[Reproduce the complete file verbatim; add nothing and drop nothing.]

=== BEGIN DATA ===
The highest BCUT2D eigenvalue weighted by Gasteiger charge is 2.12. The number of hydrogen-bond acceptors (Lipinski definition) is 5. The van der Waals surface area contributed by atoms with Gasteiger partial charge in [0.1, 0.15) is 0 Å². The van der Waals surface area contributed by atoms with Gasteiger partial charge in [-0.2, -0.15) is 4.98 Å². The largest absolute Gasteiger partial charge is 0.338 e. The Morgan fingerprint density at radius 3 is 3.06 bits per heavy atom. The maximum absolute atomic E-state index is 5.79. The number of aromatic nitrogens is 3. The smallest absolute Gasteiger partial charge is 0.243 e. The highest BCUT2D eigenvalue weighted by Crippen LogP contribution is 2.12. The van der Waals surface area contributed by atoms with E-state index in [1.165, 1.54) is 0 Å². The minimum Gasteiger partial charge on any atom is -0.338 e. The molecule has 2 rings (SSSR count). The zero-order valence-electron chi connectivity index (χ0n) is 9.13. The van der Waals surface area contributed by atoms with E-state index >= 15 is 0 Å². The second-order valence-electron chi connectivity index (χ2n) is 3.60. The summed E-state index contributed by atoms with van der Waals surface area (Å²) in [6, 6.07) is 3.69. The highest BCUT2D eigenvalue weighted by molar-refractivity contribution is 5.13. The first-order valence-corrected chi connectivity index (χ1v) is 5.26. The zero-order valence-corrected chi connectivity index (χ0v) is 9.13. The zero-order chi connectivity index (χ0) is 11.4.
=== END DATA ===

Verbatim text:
The highest BCUT2D eigenvalue weighted by Gasteiger charge is 2.12. The number of hydrogen-bond acceptors (Lipinski definition) is 5. The van der Waals surface area contributed by atoms with Gasteiger partial charge in [0.1, 0.15) is 0 Å². The van der Waals surface area contributed by atoms with Gasteiger partial charge in [-0.2, -0.15) is 4.98 Å². The largest absolute Gasteiger partial charge is 0.338 e. The Morgan fingerprint density at radius 3 is 3.06 bits per heavy atom. The maximum absolute atomic E-state index is 5.79. The number of aromatic nitrogens is 3. The smallest absolute Gasteiger partial charge is 0.243 e. The highest BCUT2D eigenvalue weighted by Crippen LogP contribution is 2.12. The van der Waals surface area contributed by atoms with E-state index in [1.165, 1.54) is 0 Å². The minimum Gasteiger partial charge on any atom is -0.338 e. The molecule has 2 rings (SSSR count). The zero-order valence-electron chi connectivity index (χ0n) is 9.13. The van der Waals surface area contributed by atoms with E-state index >= 15 is 0 Å². The second-order valence-electron chi connectivity index (χ2n) is 3.60. The summed E-state index contributed by atoms with van der Waals surface area (Å²) in [6, 6.07) is 3.69. The highest BCUT2D eigenvalue weighted by molar-refractivity contribution is 5.13. The first-order valence-corrected chi connectivity index (χ1v) is 5.26. The zero-order valence-corrected chi connectivity index (χ0v) is 9.13. The zero-order chi connectivity index (χ0) is 11.4.